County council admits failing to act on warning about sex abuser John Humphreys

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Convicted sex offender and ex councillor John Humphreys - Credit: LDRS

Devon County Council has admitted that errors were made in its response to a warning about the former district councillor John Humphreys, seven years before he was jailed for sexually abusing two underage boys. 

It has emerged that the NSPCC raised concerns about the Conservative town and district councillor for Exmouth in 2014, when allegations about him had already been made to the police. 

The county council’s Cabinet member for Children’s Services and Schools, Cllr Andrew Leadbetter, has now admitted that the decision to take no action was wrong. 

It follows a formal question submitted by Cllr Jess Bailey, who asked him when concerns were first raised with Devon County Council about John Humphreys and what action had been taken to keep children safe. 

In his written response, received on Thursday, June 16, Cllr Leadbetter said: “I can confirm that the Local Authority Designated Officer (LADO) received a referral via the NSPCC in 2014. As part of the LADO process, our officers discussed the case with the police. The police were already aware of the individual and the allegations that had been made, and advised us that there was not enough evidence to investigate further, and it was agreed that no further action would be taken.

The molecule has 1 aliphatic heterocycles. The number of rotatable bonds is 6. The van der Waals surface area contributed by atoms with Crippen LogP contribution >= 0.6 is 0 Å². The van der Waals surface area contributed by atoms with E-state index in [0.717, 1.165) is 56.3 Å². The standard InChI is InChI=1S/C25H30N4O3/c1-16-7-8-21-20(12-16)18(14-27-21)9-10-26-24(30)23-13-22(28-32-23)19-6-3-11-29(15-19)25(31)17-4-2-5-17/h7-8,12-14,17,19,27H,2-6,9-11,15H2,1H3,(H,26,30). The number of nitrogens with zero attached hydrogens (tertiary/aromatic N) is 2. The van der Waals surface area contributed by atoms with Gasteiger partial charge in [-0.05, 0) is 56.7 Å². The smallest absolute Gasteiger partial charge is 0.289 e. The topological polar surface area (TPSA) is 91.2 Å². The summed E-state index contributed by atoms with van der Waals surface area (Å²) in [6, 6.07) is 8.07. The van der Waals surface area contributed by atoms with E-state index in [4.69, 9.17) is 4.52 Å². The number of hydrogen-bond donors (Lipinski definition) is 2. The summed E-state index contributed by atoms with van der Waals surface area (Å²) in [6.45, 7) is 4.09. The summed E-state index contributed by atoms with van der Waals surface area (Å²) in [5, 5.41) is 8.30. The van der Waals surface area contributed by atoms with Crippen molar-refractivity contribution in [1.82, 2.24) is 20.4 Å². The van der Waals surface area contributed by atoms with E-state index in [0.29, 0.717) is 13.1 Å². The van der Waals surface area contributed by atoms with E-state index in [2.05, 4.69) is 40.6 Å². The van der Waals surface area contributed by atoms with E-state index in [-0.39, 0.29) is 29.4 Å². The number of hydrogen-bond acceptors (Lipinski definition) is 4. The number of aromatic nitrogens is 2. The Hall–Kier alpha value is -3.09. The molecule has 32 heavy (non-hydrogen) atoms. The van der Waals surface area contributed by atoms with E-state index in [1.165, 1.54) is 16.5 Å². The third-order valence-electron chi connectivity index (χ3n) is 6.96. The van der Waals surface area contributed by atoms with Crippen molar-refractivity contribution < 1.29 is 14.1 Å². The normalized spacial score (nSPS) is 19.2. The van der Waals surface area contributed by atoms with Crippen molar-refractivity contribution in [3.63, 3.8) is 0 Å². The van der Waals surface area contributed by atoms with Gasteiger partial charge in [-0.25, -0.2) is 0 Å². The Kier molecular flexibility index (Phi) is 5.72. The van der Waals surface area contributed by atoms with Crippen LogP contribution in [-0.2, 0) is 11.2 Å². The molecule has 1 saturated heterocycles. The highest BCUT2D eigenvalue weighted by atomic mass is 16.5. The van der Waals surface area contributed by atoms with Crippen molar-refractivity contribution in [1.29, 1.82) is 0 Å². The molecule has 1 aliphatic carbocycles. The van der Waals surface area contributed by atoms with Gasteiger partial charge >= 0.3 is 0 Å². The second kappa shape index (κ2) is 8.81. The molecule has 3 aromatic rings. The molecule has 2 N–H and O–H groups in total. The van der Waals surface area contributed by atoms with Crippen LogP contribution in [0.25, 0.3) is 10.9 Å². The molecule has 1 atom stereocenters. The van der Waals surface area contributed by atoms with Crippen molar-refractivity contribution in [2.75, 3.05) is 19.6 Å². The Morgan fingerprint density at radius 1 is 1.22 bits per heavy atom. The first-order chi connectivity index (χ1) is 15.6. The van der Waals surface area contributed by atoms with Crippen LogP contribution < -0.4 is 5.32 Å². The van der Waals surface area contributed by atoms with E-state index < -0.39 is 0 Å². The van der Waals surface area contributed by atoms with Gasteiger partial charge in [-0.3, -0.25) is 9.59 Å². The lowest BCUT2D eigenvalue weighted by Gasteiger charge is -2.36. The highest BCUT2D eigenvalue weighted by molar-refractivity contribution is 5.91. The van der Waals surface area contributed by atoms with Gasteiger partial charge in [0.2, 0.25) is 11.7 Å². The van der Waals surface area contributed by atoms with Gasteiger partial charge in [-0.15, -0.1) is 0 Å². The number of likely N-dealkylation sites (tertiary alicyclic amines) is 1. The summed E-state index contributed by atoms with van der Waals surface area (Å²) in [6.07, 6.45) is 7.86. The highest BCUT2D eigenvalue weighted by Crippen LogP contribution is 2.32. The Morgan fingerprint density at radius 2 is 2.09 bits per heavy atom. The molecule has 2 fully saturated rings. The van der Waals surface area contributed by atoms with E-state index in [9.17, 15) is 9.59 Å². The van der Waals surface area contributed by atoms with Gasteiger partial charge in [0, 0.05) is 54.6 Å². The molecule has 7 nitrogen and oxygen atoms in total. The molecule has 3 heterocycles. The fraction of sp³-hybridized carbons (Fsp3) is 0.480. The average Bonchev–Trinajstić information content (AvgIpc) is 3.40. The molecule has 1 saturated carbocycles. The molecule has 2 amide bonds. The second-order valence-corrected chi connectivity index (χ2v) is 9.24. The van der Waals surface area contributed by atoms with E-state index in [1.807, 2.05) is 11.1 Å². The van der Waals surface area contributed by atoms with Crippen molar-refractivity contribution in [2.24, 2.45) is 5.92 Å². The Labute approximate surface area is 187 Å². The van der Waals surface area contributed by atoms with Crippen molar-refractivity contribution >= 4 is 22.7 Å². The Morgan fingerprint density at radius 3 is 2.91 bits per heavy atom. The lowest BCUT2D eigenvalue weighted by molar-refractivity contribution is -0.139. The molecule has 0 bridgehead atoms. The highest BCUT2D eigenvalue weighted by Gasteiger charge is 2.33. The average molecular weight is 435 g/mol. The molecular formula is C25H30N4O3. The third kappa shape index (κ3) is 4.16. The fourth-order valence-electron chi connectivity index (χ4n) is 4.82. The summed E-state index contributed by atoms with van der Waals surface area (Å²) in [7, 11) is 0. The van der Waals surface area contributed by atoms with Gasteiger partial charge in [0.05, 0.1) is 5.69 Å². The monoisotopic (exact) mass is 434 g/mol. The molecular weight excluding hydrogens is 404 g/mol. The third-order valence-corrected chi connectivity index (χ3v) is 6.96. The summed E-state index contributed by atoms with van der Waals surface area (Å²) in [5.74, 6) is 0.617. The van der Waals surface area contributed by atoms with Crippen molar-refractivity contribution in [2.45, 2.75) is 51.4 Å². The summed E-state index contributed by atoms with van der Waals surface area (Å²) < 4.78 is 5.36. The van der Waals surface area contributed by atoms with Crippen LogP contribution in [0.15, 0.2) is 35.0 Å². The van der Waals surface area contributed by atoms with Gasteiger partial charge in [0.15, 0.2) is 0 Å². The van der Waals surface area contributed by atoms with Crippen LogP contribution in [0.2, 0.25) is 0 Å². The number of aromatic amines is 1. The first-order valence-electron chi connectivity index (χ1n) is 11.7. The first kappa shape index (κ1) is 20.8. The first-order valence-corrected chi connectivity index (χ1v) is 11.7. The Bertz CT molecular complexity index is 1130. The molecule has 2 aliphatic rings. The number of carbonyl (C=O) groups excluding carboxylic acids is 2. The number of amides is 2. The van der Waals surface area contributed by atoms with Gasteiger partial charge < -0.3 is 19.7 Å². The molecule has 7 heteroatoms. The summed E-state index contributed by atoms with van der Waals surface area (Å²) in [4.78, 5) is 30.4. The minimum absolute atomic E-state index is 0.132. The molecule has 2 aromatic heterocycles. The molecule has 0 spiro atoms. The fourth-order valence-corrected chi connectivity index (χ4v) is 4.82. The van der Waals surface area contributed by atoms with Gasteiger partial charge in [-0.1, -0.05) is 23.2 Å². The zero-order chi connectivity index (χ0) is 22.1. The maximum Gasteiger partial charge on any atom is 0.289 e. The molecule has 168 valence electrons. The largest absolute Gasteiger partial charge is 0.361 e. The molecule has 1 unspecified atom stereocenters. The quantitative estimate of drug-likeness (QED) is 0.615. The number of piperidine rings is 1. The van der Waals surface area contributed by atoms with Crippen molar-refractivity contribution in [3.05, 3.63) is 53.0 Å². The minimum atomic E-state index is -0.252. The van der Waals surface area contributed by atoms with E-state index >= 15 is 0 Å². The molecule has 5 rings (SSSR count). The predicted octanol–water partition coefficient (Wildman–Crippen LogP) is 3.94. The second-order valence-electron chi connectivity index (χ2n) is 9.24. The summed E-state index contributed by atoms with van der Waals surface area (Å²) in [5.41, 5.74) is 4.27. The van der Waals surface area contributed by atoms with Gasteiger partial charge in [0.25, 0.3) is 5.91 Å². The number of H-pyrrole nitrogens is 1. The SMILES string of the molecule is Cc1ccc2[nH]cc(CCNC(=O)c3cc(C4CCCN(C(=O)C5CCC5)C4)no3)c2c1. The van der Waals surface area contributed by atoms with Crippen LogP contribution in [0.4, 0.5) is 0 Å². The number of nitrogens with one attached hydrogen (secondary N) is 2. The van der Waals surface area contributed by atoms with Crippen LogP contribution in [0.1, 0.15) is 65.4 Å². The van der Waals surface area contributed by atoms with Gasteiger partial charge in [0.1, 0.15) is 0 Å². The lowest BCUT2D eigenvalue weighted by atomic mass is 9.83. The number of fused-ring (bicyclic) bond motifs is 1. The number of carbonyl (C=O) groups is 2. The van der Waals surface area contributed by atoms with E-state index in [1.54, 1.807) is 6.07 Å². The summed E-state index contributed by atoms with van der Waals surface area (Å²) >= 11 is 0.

“We have evaluated the response that was made in 2014 and concluded that we should have held a multi-agency meeting to share information and consider what, if any, next steps could be taken.” 

He said the council will be reviewing its decision-making process and acting on the recommendations arising from the review. 

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Cllr Bailey said she is ‘utterly horrified’ at the county council’s lack of action at the time of the warning, and ‘deeply concerned’ that the council did not review that decision after Humphreys’ conviction, despite the many ‘red flags’ that have come to light since. 

She added that the failure to hold the multi-agency meeting is ‘extremely concerning because it raises questions about the risks that children may have been subjected to as a result of Devon County Council’s decision not to hold that multi-agency meeting. It also raises the issue of whether there have been similar failings in other cases’.